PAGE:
Yesterday I mentioned that, as we get additional pieces of the puzzle related to the Trump campaign and administration, it is important to place them into the bigger picture. Yesterday brought a couple of important items that would be helpful to put in context. So here is a timeline of what might be called “an attempted cover-up.”
September 8, 2016 – Then-Senator Sessions meets with Russian Ambassador Sergei Kislyak. Martin has already provided us with the details of what was going on around the time of that meeting. For these purposes, it is also significant to note that this is the same Russian official that Michael Flynn met with and lied about – which led to him being fired as Trump’s National Security Advisor. At the time of the meeting, both Flynn and Sessions served on Trump’s National Security Advisory Council.
March 1, 2017 – After lying about never having met with any Russian officials during his confirmation hearing, the Washington Post reports on Sessions’ meetings with Kislyak.
March 2, 2017 – As a result of the above revelation, AG Sessions recuses himself from the Justice Department probe into the 2016 election.
March 4, 2017 – It is widely reported that Trump is furious over the handling of the situation with Sessions and his recusal. As a result, he begins tweeting in his usual pattern of lie, distract and blame.
March 6-7, 2017 – Because those are extremely serious allegations from a sitting president against his predecessor, WH Press Secretary Sean Spicer is questioned about them. He says that the White House won’t comment and that the appropriate place for this to be adjudicated is in the House and Senate Intelligence Committees.
March 10, 2017 – National Security Advisor McMaster re-assigns Ezra Cohen-Watnick – who had been serving as the National Security Council’s senior director for intelligence programs – due to concerns about him at the CIA.
March 14, 2017 – Following intervention on his behalf by Steve Bannon and Jared Kushner, Trump reinstates Cohen-Watnick as the National Security Council’s senior director for intelligence programs.
March 15, 2017 – When Tucker Carlson asks Trump about his allegations regarding Obama and wiretapping, the president said, “I think you’re going to find some very interesting items coming to the forefront over the next two weeks.”
March 20, 2017 – The House Intelligence Committee holds its first hearing on their investigation into Russia’s involvement in the election and whether or not the Trump campaign was involved. FBI Director Comey affirms that there is a counter-intelligence investigation into these matters while both he and NSA Chief Rogers say that there is no evidence to support Trump’s claim that Obama wiretapped him.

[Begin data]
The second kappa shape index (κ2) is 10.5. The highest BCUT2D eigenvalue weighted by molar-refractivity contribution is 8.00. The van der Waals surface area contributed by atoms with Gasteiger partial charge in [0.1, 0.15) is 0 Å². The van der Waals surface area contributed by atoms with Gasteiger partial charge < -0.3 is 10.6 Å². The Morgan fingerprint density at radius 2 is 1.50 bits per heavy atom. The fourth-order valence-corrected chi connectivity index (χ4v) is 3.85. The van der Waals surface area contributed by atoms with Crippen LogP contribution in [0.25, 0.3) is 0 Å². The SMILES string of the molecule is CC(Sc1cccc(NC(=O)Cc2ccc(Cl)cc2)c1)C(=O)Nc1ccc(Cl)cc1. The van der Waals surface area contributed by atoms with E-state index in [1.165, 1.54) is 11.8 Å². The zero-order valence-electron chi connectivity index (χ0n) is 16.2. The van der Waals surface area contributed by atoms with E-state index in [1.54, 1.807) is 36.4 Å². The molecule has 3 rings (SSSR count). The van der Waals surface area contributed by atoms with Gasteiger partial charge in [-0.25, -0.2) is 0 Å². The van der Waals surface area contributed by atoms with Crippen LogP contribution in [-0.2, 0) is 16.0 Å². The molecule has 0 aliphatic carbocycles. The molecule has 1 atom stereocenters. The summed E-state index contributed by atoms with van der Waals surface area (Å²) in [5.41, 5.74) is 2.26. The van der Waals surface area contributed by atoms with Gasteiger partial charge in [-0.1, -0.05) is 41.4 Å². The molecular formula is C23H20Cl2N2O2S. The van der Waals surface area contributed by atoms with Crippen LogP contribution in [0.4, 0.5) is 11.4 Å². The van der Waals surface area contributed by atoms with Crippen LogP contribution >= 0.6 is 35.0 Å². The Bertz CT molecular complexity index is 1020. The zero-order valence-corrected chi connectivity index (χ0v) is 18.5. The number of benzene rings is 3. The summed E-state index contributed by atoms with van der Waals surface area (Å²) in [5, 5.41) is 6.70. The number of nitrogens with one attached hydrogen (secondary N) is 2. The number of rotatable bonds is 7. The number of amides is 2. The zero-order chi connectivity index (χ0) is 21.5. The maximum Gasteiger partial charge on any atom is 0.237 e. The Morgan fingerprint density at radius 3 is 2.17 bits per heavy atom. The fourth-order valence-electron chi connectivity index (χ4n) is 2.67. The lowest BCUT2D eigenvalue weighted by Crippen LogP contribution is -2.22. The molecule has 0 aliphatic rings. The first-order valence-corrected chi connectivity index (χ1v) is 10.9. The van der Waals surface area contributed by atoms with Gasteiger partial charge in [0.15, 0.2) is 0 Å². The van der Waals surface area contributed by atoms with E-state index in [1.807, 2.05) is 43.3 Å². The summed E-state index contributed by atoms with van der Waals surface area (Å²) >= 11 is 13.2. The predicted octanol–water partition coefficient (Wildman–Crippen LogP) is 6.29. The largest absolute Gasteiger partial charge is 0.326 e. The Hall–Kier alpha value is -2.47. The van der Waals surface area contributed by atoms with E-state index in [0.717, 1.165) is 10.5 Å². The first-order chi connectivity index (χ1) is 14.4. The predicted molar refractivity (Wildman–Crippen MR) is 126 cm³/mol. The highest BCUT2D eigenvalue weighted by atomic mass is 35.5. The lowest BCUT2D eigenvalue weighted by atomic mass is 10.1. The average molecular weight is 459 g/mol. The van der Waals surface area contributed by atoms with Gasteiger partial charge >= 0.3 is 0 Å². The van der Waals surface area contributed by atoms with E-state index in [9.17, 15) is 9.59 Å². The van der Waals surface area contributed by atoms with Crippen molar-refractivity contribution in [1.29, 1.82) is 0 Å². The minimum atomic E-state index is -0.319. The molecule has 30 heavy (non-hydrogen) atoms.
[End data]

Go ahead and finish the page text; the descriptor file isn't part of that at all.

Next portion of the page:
March 21, 2017 – Rep. Devin Nunes, chair of the House Intelligence Committee, has a clandestine meeting at the White House with Ezra Cohen-Watnick and Michael Ellis, an assistant White House counsel for national security affairs, during which they showed him classified information of electronic surveillance that swept in President Trump and his associates during the course of eavesdropping operations against foreign intelligence targets.
March 22, 2017 – Rep. Nunes announces to the press that he has seen intelligence reports that indicate Trump and his associates were included in electronic surveillance and that he is on his way to the White House to inform the president. We later learn that Nunes has not shared this information with other members of the Intelligence Committee.
March 30, 2017 – The NYT reports that it was Cohen-Watnick and Ellis who met with Nunes at the White House on March 21st. Michael Flynn asks for immunity in order to testify on possible Trump/Russia connections.
In addition to the timeline, it is important to note the connections between the players involved.
- As I mentioned previously, Sessions and Flynn both served on Trump’s National Security Advisory Council during the campaign,
- Back in November, the NYT noted that Rep. Devin Nunes was a “close confidant” to Michael Flynn.
- Cohen-Watnick was brought to the White House by Michael Flynn.
- Michael Ellis worked for Rep. Nunes on the House Intelligence Committee as its general counsel prior to taking a job at the White House.
All of that leads me to a very important question raised by Barton Gellman.
…why would a White House lawyer and the top White House intelligence adviser be requesting copies of these surveillance reports in the first place?…There is no chance that the FBI would brief them about the substance or progress of its investigation into the Trump campaign’s connections to the Russian government. Were the president’s men using the surveillance assets of the U.S. government to track the FBI investigation from the outside?
Stay tuned. If the answer to that turns out to be “yes,” we’ve reached the point in this investigation where the old Watergate adage applies, “It’s not the crime, it’s the cover-up.”